Quote from BotoxBaby
I'm a new grad RN-ADN and in attempt to stand out from the gazillion applicants for the 1 new grad position, I walked on to a unit in attempt to simply introduce myself to the manager. I just wanted 2 seconds of her time. I completely understand how swamped with work they are, but I didn't even get those 2 seconds. All I wanted was to introduce myself, possibly hand over a resume, and merely express my interest in the position and hospital. That's all and I would walk away and she could throw my resume away the second I walked away if she wanted, but at least I tried my very best. Well that's what I was thinking may happen. I was trying to go the "extra mile" and have her put a face to the name.
Instead, her door opened and she said she was in the middle of something and that if I wanted to schedule something I should have called then the door was literally shut on my face. Now I completely understand that in general if you want to set up a meeting, then you call and schedule, but in reality, what were the chances of me calling and her saying "sure come in on this day at this time" I doubt it. She seemed irritated with me just knocking on her door! Either way, I feel cut down in size after it took so much for me to muster up the courage to go through with it.
I have heard of success stories where new grads get at least an interview from doing this and it is even on some of the articles posted here telling us how to get our first position, but today I feel discouraged to even try that again.
What are your thoughts?
I hear you. The general idea anymore, however, is to go through the "typical" channels. I applaud you for going out of your way. Regardless of her schedule, the NM did not have to treat you that way. Yes, may she had a very urgent issue or two she was juggling at the moment. Doesn't matter. She was not professional at all. Funny how people want professionalism from one end, but can't seem to deliver it from their end--unless it suits their need at the moment.
Listen. Mark this down in your memory banks. If she can't even muster a second's worth of politeness, no matter how brief, that reflects poorly on her AND THE ORGANIZATION FOR WHICH SHE WORKS.
Soon enough the tables will be turning. The word will get out about this organization and its manger/s (if applicable). They will be the ones overwhelmed by filling the positions.
What you did wasn't necessarily wrong. Appointments are nice, but people can't and in the current market probably won't get them w/o the 1 hour online application process, HR sorting, presorting, and all the rest of the rubbish. Getting out to open houses isn't that great either, b/c they may be schedule on days in which it is impossible to go, and they can be held only seasonally, if that. On top of that, many places are requring pre-registration and invitation only for open houses.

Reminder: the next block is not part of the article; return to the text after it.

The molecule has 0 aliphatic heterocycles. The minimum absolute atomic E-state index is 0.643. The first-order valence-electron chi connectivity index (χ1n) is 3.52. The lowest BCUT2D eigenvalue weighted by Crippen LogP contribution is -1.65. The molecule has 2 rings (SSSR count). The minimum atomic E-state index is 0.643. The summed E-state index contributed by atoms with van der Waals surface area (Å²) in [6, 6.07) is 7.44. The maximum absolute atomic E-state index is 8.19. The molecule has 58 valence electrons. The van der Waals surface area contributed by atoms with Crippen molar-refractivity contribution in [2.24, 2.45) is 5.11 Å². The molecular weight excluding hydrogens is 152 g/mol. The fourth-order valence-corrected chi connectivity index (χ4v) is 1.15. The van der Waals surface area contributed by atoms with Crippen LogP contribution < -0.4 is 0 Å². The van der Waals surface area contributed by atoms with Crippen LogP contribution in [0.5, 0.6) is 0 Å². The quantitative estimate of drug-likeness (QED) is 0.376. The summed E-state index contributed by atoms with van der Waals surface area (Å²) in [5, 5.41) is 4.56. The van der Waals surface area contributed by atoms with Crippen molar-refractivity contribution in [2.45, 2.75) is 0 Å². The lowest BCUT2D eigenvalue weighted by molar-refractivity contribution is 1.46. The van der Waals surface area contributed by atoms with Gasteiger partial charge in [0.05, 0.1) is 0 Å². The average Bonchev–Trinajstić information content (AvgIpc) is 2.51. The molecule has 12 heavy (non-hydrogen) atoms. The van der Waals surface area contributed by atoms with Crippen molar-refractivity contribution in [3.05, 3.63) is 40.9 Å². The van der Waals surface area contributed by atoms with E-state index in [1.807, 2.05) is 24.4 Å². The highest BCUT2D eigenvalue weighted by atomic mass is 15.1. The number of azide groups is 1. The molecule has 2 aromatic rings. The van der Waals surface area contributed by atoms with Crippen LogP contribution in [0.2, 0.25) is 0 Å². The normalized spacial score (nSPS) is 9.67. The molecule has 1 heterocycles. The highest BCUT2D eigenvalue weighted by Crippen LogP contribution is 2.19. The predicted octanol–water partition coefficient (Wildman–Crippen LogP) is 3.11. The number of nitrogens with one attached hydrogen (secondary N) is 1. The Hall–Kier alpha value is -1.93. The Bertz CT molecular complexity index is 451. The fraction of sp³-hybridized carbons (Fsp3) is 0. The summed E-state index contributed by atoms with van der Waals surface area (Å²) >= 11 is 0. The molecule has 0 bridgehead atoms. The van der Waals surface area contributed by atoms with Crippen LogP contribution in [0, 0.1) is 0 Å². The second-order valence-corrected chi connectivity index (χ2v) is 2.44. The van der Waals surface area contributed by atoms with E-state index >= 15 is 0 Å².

Another event to chalk up to experience. Generally it's all set up that you have to go through HR, and some managers can get really ***** if applicants don't go this route.
But remember what I am saying. Mark it down. The tables are turning. You will, soon enough, be in the driver's seat. Get involved in nursing organizations, volunteer, try to pay for your own PALS, ACLS, go to converences and events. Learn, learn, learn, and keep current on things. Bottom line, stay motivated, and don't give up.
You might even try this technique again, but with a little more insight. It helps to know how things work in a place.
Some might even try w/ this manager again--say at an event where you might see her. She probably wouldn't remember you. In principle, although it doesn't pay the bills, I would be reluctant to do this, b/c she couldn't even muster some brief courtesy to you.
OTOH, perhaps there was something earth-shattering going on with her--perhaps even a serious family problem? Who knows? So if I were to approach her again, I think it would be at an event or in a situation that was somehow more relaxed and not intrusive. I wouldn't shove my resume in her face. I would just try to talk with her in general conversation. If I sensed that she was unapproachable and anything near to how she came off when you last saw her, I would politely move on and talk with other people and not bother with her again--not even though electronic application. It helps to get a feel for people, which is hard to do in a fair way in < 2 seconds. But if she behaviors similarly in subsequent encounters, I mean, do you really want to work under this person???? There are always issues in nursing that require manager insight and involvement. It's tough to work your role with managers like this--if that is indeed how she really is
Always remember, however, that interviewing or "pre-interviewing" goes both ways.
You are a valuable person, and respectfulness and courtesy goes both ways. When it doesn't, maybe there are extenuating circumstances, but if it patterns in the negative, you have to ask yourself the hard question of whether or not you could effectively work with this person.
Don't beat yourself up about it. Cold-calling is tough business. Ask any sales person with this kind of experience.